Q&A

Don’t we lose our hearing as we age?

It’s true that most people’s hearing test gets worse
as they get older. But for the average person, aging does not cause
impaired hearing before at least the age of 60. People who are not
exposed to noise and are otherwise healthy, keep their hearing for many
years. People who are exposed to noise and do not protect their hearing
begin to lose their hearing at an early age. For example, by age 25 the
average carpenter has “50-year old” ears! That is, by age 25, the
average carpenter has the same hearing as someone who is 50 years old
and has worked in a quiet job.
Can you poke out your eardrums with earplugs?

That is unlikely for two reasons. First, the average
ear canal is about 1 1/4 inches long. The typical ear plug is between
1/2 and 3/4 of an inch long. So even if you inserted the entire
earplug, it would still not touch the eardrum. Second, the path from
the opening of the ear canal to the eardrum is not straight. In fact,
it is quite irregular. This prevents you from poking objects into the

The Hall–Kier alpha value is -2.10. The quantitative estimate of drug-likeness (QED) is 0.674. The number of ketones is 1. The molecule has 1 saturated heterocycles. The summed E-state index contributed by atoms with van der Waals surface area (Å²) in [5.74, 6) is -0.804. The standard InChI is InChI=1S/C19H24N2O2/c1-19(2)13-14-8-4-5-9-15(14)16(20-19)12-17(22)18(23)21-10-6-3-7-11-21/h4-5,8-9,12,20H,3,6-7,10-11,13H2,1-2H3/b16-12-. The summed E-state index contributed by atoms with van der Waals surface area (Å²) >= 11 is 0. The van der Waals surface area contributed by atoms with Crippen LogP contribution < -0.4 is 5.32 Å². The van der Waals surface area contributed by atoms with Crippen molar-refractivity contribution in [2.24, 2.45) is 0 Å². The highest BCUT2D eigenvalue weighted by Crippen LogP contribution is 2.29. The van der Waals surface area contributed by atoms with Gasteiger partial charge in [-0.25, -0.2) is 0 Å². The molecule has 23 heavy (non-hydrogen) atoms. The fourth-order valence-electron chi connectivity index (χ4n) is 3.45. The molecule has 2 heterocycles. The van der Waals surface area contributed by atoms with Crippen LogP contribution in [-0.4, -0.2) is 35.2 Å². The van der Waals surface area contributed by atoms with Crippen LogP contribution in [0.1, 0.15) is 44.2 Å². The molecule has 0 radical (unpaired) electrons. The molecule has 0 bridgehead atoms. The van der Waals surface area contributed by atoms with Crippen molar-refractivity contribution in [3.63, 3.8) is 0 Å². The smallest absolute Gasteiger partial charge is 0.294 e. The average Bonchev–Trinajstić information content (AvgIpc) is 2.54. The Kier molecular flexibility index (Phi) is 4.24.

eardrum.
I work in a dusty, dirty place. Should I worry that our ears will get infected by using earplugs?

Using earplugs will not cause an infection. But use
common sense. Have clean hands when using earplugs that need to be
rolled or formed with your fingers in order for you to insert them. If
this is inconvenient, there are plenty of earplugs that are pre-molded
or that have stems so that you can insert them without having to touch
the part that goes into the ear canal.
Can you hear warning sounds, such as backup beeps, when wearing hearing protectors?

The fact is that there are fatal injuries because
people do not hear warning sounds. However, this is usually because the
background noise was too high or because the person had severe hearing
loss, not because someone was wearing hearing protectors. Using hearing